Microsoft’s flagship email client is Outlook. Not a big surprise there – it’s as old as the wood paneling on the walls in your parents basement. Outlook has a calendar, it’s fine for what it does and probably suits the needs of most people who don’t feel like looking any further than what is provided to them. It is, however, a clunky piece of software that you’d never choose if you actually gave it some thought. It is the Big Mac on a menu of fine Italian food that you’re too embarrassed to try and pronounce, but you really should try. The new version of Outlook actually uses Microsoft Word’s incomplete, non-standard HTML rendering engine. It doesn’t support full CSS, so that means emails you receive, such as newsletters from any professional association you might be a part of, will not appear correctly. Things like margins and background images will be absent, and it is a step back into the mid-nineties so far as technology goes. You can do better than this.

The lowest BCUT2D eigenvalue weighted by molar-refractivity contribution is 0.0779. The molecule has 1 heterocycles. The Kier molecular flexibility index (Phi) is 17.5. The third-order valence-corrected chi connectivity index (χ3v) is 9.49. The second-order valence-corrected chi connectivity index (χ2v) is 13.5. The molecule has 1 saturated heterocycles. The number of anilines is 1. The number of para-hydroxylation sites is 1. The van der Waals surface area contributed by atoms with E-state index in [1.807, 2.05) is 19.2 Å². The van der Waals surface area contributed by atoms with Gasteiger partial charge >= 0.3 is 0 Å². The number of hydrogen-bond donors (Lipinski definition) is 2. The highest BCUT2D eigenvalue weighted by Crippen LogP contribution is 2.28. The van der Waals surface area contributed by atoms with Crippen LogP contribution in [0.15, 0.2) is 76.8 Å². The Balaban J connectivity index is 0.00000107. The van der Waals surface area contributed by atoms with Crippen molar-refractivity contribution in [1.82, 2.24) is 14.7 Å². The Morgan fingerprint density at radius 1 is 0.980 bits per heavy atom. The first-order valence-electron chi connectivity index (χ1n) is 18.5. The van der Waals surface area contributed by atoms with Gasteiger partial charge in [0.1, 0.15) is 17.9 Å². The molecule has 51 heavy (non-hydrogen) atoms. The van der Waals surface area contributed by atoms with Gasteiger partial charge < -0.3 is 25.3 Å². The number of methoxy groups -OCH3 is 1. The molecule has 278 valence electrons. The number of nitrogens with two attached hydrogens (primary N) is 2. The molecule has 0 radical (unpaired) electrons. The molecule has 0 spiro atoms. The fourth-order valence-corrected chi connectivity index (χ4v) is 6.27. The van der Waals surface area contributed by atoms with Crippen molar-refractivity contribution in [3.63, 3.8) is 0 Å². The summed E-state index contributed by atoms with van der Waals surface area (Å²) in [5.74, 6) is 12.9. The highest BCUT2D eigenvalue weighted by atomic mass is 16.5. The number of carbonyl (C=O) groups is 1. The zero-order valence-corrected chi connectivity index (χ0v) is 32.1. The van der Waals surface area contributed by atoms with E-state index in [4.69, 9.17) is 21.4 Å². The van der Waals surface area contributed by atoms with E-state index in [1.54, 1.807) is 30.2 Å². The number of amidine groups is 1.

Sony has some sort of calendar on my Sony Ericsson phone, but it doesn’t synchronize with iCal or Google Calendar, and I refuse to install outlook on any of my home computers so I don’t know about that. The interface is small and the screen on the phone is too small to be of much use when it comes to a table-based layout like a calendar.